Minimum spanning tree

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The only minimum spanning tree of a planar graph. Each edge is labeled with its weight, which here is roughly proportional to its length.

Given a connected, undirected graph, a spanning tree of that graph is a subgraph that is a tree and connects all the vertices together. A single graph can have many different spanning trees. We can also assign a weight to each edge, which is a number representing how unfavorable it is, and use this to assign a weight to a spanning tree by computing the sum of the weights of the edges in that spanning tree. A minimum spanning tree (MST) or minimum weight spanning tree is then a spanning tree with weight less than or equal to the weight of every other spanning tree. More generally, any undirected graph (not necessarily connected) has a minimum spanning forest, which is a union of minimum spanning trees for its connected components.

One example would be a telecommunications company laying cable to a new neighborhood. If it is constrained to bury the cable only along certain paths (eg. along roads), then there would be a graph representing which points are connected by those paths. Some of those paths might be more expensive, because they are longer, or require the cable to be buried deeper; these paths would be represented by edges with larger weights. Currency is an acceptable unit for edge weight — there is no requirement for edge lengths to obey normal rules of geometry such as the triangle inequality. A spanning tree for that graph would be a subset of those paths that has no cycles but still connects to every house; there might be several spanning trees possible. A minimum spanning tree would be one with the lowest total cost. The cable would be laid along it. It might seem like overkill to apply a formal algorithm, but it is a simple and effective method.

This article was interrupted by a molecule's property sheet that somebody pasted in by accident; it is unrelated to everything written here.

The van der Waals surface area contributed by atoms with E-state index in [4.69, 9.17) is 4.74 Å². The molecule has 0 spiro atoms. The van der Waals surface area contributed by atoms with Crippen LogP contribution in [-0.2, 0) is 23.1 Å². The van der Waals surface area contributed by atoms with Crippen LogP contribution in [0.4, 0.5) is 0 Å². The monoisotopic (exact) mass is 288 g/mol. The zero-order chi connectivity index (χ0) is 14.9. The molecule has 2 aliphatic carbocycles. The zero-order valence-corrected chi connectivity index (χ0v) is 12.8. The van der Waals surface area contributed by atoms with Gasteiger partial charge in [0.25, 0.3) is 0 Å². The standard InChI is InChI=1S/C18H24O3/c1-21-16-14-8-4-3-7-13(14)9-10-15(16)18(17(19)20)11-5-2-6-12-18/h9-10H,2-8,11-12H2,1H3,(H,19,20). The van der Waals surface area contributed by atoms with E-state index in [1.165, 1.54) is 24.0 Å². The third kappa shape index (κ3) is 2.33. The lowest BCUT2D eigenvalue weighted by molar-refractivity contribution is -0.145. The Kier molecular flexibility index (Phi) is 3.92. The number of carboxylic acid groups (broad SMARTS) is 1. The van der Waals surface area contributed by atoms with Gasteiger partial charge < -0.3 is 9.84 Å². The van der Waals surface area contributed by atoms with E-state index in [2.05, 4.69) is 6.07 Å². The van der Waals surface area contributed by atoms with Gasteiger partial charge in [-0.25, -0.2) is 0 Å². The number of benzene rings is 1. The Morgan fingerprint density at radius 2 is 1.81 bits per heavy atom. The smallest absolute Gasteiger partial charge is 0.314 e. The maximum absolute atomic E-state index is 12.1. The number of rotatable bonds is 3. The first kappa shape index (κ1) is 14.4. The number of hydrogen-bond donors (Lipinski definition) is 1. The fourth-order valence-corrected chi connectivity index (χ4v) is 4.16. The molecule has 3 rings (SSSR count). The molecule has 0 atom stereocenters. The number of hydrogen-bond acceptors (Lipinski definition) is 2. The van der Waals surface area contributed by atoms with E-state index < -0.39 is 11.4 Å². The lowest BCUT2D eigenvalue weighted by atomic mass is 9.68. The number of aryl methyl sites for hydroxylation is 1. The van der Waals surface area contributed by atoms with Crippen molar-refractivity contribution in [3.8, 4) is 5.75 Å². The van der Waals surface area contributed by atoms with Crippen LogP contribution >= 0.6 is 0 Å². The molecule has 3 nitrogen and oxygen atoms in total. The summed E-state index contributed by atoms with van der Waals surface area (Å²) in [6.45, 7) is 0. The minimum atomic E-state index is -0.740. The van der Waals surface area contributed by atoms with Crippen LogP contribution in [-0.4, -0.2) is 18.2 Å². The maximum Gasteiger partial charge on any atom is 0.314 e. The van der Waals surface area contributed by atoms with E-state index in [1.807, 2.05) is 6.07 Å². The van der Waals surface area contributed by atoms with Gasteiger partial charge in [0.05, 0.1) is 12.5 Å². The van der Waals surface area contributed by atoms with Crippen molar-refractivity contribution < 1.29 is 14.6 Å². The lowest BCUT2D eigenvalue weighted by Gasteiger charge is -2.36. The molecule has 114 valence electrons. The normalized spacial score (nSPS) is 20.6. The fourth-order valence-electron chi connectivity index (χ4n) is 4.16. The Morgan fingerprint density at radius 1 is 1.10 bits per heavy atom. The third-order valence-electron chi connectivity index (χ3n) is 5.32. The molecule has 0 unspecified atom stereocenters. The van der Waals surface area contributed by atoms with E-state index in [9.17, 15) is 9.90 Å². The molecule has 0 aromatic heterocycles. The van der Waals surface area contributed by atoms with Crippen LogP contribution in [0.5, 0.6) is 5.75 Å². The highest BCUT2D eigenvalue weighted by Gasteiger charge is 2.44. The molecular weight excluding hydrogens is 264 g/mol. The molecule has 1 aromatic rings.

Properties[edit]

Possible multiplicity[edit]

This figure shows there may be more than one minimum spanning tree in a graph. In the figure, the two trees below the graph are two possibilities of minimum spanning tree of the given graph.

There may be several minimum spanning trees of the same weight having a minimum number of edges; in particular, if all the edge weights of a given graph are the same, then every spanning tree of that graph is minimum. If there are n vertices in the graph, then each tree has n-1 edges.